“Ah man, I’d love to have a few beers, but I promised Eriko I’d watch the kids.” This is my buddy, let’s just call him Joe, since that’s his name. He’s got two kids.
So then I Line’d Dave. His wife speaks English, so to protect his identity, we’ll just call him “Matt.” Kind of fitting, actually.
“Yo, tonight, beer?” I asked. I’m a man of few words.
“Let me check with the wife,” was Matt’s answer.
“Tell her it’s an emergency,” I said, “of the thirsty sort.” Continue reading “The Most Dangerous Animal in Japan”
“Okay, how ‘bout a sheep. Would you have sex with a sheep?” I asked.
“Mmm,” Ryan replied. “Boy sheep or girl?
“Like it matters?
“If it’s a boy sheep, that’s gay. Okay, let’s say I bought a hamburger, would you eat it?
“Nope,” I said, “No way.
“For a hundred dollars?”
This was twelve years ago. Ry and I were driving Route 1 down from San Francisco, winding through Big Sur as the sun and clouds painted patterns on the Pacific. We had loads of time to dream up sophomoric questions.
“Would you eat a person for a hundred dollars?” I replied. “Like a manburger? Continue reading “How Japan Killed my Vegetarianism”
Living in Japan, you’re basically trapped in a tiny spaceship, peering down through clouds and picking up intermittent snippets of news floating skyward from earth. I first heard “Poker Face” in a smoky Shinjuku karaoke bar, when some girl belted out Mum mum mum mah. Some complicated lyrics, those. And I learned the results of the U.S. election in a similar joint in Oita prefecture. Okay, so I do a lot of karaoke. Beer helps. Anyway, what I mean is that it’s not easy keeping touch with Western culture, and even harder understanding why singers are now called Gaga and Presidents Trump. It’s like the world’s gone crazy, and English with it. For example: Continue reading “Strange English I can’t Understand”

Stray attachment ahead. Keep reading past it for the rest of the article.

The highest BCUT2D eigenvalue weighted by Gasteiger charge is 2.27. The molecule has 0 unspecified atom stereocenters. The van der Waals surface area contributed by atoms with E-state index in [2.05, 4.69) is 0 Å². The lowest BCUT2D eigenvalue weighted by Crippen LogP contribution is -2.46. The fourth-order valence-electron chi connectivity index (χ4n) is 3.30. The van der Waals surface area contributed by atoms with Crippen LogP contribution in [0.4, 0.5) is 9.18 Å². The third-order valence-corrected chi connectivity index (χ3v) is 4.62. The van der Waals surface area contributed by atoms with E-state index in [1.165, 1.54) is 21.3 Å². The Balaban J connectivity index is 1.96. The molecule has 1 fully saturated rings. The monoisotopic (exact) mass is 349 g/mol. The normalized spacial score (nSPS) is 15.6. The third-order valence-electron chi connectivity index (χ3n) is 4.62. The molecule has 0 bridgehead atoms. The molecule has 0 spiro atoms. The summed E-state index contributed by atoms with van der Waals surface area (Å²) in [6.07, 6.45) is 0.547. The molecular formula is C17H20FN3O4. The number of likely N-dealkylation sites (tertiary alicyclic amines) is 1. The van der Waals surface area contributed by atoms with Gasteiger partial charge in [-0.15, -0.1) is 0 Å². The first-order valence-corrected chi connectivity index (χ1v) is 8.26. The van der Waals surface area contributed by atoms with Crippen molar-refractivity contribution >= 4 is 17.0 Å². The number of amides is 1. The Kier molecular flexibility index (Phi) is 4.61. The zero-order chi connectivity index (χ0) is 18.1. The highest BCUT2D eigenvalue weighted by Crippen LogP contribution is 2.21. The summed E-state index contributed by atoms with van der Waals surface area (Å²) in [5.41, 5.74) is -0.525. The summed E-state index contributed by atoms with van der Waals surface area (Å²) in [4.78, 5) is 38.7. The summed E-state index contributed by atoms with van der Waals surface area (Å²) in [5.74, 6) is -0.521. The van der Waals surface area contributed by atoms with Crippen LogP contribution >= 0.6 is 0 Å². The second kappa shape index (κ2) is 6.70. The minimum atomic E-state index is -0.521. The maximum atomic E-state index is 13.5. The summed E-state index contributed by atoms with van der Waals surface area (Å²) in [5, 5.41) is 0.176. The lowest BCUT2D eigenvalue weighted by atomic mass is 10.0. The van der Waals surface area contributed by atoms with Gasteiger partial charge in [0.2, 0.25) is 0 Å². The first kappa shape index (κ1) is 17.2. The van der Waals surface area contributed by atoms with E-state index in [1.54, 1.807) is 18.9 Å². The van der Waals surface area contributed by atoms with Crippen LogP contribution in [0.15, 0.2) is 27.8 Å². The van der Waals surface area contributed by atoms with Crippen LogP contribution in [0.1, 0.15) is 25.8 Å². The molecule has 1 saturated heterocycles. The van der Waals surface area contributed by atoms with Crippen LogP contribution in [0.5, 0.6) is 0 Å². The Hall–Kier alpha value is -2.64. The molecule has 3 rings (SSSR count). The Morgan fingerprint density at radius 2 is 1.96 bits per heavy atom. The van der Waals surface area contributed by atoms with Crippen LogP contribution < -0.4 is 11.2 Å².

The first time I had a white kid in my English class, I couldn’t stop staring at him. He was floating among a sea of Asian faces in our sweaty, countryside classroom. I rattled my head and gazed briefly out the window. Steam was rising from the mountains in the distance, and in the foreground a line of wild monkeys dashed across the schoolyard, heading for the pool. Japan’s a weird place. I looked back at Keita, with his curly blonde hair, struggling to pronounce the U.S. states.
“Flolida,” he said.
“Florida,” I repeated, like Please tell me you’re joking.
“Folida?” he said earnestly, his little eyes welling with tears.
“Can you say ‘Miami’?
“Perfect. From now on, just say that.” Continue reading “Japanese Racism”
It’s a funny feeling, being surrounded by a gang of cops, what with the yelling and pointing of guns and all. My first thought was, being shot to death on vacation’s gonna suck.
It’d started off well enough. Hidemi and I had breezed in from Haneda two days before. She’d wanted to go to California, but I was insistent we spend our vacation in Thailand, lounging on the white sand with a frosty Singha in one hand and a papaya salad in the other. Which would explain why we were lost in the suburbs of Los Angeles with a car full of McDonald’s wrappers, driving in circles.
“I told you to take the next exit,” she said. Continue reading “How Americans get Shot by the Police”